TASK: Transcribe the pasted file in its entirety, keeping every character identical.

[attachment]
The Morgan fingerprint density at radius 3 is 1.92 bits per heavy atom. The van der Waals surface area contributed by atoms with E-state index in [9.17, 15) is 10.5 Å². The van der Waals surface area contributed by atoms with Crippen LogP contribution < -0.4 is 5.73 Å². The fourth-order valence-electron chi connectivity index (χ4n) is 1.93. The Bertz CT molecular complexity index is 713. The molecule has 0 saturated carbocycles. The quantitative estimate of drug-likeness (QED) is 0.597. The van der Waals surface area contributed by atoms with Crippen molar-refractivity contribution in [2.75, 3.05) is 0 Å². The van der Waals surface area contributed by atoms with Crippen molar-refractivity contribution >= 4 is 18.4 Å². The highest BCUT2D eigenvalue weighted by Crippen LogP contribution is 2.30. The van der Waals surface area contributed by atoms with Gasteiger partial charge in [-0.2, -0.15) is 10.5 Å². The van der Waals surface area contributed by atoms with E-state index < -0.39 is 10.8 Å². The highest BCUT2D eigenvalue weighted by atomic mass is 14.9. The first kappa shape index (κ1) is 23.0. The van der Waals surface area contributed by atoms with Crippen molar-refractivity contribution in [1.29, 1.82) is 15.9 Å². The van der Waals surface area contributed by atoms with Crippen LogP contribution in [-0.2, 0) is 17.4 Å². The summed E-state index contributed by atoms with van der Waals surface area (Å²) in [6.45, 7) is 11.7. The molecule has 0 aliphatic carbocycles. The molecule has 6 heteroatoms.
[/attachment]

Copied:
The Morgan fingerprint density at radius 3 is 1.92 bits per heavy atom. The van der Waals surface area contributed by atoms with E-state index in [9.17, 15) is 10.5 Å². The van der Waals surface area contributed by atoms with Crippen LogP contribution < -0.4 is 5.73 Å². The fourth-order valence-electron chi connectivity index (χ4n) is 1.93. The Bertz CT molecular complexity index is 713. The molecule has 0 saturated carbocycles. The quantitative estimate of drug-likeness (QED) is 0.597. The van der Waals surface area contributed by atoms with Crippen molar-refractivity contribution in [2.75, 3.05) is 0 Å². The van der Waals surface area contributed by atoms with Crippen molar-refractivity contribution >= 4 is 18.4 Å². The highest BCUT2D eigenvalue weighted by Crippen LogP contribution is 2.30. The van der Waals surface area contributed by atoms with Gasteiger partial charge in [-0.2, -0.15) is 10.5 Å². The van der Waals surface area contributed by atoms with E-state index < -0.39 is 10.8 Å². The highest BCUT2D eigenvalue weighted by atomic mass is 14.9. The first kappa shape index (κ1) is 23.0. The van der Waals surface area contributed by atoms with Crippen molar-refractivity contribution in [1.29, 1.82) is 15.9 Å². The van der Waals surface area contributed by atoms with Crippen LogP contribution in [-0.2, 0) is 17.4 Å². The summed E-state index contributed by atoms with van der Waals surface area (Å²) in [6.45, 7) is 11.7. The molecule has 0 aliphatic carbocycles. The molecule has 6 heteroatoms.